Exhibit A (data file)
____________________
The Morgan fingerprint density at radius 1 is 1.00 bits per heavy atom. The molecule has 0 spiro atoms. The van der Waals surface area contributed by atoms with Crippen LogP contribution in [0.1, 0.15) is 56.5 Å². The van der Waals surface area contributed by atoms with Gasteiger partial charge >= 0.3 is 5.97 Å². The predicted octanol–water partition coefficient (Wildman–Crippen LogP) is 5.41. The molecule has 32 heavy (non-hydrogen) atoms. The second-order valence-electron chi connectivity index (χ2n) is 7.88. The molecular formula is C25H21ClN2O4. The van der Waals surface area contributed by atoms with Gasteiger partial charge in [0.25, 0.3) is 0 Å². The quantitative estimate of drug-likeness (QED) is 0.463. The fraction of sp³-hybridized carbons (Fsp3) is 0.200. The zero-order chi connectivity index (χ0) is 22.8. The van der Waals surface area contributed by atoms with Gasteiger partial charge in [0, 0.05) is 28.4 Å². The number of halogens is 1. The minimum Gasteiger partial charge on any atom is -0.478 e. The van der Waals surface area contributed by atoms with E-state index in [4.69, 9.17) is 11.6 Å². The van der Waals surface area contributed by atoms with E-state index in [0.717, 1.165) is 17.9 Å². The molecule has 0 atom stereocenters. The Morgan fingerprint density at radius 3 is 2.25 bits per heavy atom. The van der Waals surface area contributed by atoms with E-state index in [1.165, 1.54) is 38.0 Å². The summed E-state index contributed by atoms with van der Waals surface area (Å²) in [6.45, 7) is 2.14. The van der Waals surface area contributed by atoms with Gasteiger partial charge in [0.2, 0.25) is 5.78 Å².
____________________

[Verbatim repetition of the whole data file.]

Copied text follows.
The Morgan fingerprint density at radius 1 is 1.00 bits per heavy atom. The molecule has 0 spiro atoms. The van der Waals surface area contributed by atoms with Crippen LogP contribution in [0.1, 0.15) is 56.5 Å². The van der Waals surface area contributed by atoms with Gasteiger partial charge >= 0.3 is 5.97 Å². The predicted octanol–water partition coefficient (Wildman–Crippen LogP) is 5.41. The molecule has 32 heavy (non-hydrogen) atoms. The second-order valence-electron chi connectivity index (χ2n) is 7.88. The molecular formula is C25H21ClN2O4. The van der Waals surface area contributed by atoms with Gasteiger partial charge in [0.25, 0.3) is 0 Å². The quantitative estimate of drug-likeness (QED) is 0.463. The fraction of sp³-hybridized carbons (Fsp3) is 0.200. The zero-order chi connectivity index (χ0) is 22.8. The van der Waals surface area contributed by atoms with Gasteiger partial charge in [0, 0.05) is 28.4 Å². The number of halogens is 1. The minimum Gasteiger partial charge on any atom is -0.478 e. The van der Waals surface area contributed by atoms with E-state index in [4.69, 9.17) is 11.6 Å². The van der Waals surface area contributed by atoms with E-state index in [0.717, 1.165) is 17.9 Å². The molecule has 0 atom stereocenters. The Morgan fingerprint density at radius 3 is 2.25 bits per heavy atom. The van der Waals surface area contributed by atoms with E-state index in [1.165, 1.54) is 38.0 Å². The summed E-state index contributed by atoms with van der Waals surface area (Å²) in [6.45, 7) is 2.14. The van der Waals surface area contributed by atoms with Gasteiger partial charge in [0.2, 0.25) is 5.78 Å².